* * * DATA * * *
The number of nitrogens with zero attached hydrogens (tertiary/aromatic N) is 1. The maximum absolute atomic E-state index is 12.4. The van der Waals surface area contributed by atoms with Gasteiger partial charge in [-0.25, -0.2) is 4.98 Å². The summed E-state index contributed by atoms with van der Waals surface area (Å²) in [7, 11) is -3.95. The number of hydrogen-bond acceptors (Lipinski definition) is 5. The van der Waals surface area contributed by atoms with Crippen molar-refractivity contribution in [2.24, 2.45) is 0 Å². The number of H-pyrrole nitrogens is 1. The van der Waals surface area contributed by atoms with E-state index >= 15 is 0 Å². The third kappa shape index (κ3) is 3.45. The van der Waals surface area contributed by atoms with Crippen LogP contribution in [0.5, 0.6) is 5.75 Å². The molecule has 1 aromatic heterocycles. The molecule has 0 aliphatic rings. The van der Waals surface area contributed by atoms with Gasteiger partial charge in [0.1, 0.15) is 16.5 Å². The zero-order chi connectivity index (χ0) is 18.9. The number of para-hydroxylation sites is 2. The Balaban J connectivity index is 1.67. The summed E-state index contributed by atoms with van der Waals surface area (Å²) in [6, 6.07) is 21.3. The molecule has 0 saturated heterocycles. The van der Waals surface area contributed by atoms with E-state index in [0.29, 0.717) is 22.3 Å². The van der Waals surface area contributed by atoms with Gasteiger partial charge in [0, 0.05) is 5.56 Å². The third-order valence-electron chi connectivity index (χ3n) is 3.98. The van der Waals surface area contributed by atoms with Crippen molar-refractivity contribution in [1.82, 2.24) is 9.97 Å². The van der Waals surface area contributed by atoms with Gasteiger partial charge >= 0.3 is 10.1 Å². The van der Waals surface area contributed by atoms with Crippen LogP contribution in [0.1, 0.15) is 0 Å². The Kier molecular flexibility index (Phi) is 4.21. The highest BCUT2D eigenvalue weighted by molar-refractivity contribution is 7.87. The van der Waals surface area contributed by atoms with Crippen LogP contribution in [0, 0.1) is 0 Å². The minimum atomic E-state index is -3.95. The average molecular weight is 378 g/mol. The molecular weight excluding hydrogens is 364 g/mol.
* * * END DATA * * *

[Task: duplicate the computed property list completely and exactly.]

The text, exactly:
The number of nitrogens with zero attached hydrogens (tertiary/aromatic N) is 1. The maximum absolute atomic E-state index is 12.4. The van der Waals surface area contributed by atoms with Gasteiger partial charge in [-0.25, -0.2) is 4.98 Å². The summed E-state index contributed by atoms with van der Waals surface area (Å²) in [7, 11) is -3.95. The number of hydrogen-bond acceptors (Lipinski definition) is 5. The van der Waals surface area contributed by atoms with Crippen molar-refractivity contribution in [2.24, 2.45) is 0 Å². The number of H-pyrrole nitrogens is 1. The van der Waals surface area contributed by atoms with E-state index >= 15 is 0 Å². The third kappa shape index (κ3) is 3.45. The van der Waals surface area contributed by atoms with Crippen LogP contribution in [0.5, 0.6) is 5.75 Å². The molecule has 1 aromatic heterocycles. The molecule has 0 aliphatic rings. The van der Waals surface area contributed by atoms with Gasteiger partial charge in [0.1, 0.15) is 16.5 Å². The zero-order chi connectivity index (χ0) is 18.9. The number of para-hydroxylation sites is 2. The Balaban J connectivity index is 1.67. The summed E-state index contributed by atoms with van der Waals surface area (Å²) in [6, 6.07) is 21.3. The molecule has 0 saturated heterocycles. The van der Waals surface area contributed by atoms with E-state index in [0.29, 0.717) is 22.3 Å². The van der Waals surface area contributed by atoms with Gasteiger partial charge in [0, 0.05) is 5.56 Å². The third-order valence-electron chi connectivity index (χ3n) is 3.98. The van der Waals surface area contributed by atoms with Crippen molar-refractivity contribution in [1.82, 2.24) is 9.97 Å². The van der Waals surface area contributed by atoms with Gasteiger partial charge >= 0.3 is 10.1 Å². The van der Waals surface area contributed by atoms with Crippen LogP contribution in [0.1, 0.15) is 0 Å². The Kier molecular flexibility index (Phi) is 4.21. The highest BCUT2D eigenvalue weighted by molar-refractivity contribution is 7.87. The van der Waals surface area contributed by atoms with Crippen LogP contribution in [0, 0.1) is 0 Å². The minimum atomic E-state index is -3.95. The average molecular weight is 378 g/mol. The molecular weight excluding hydrogens is 364 g/mol.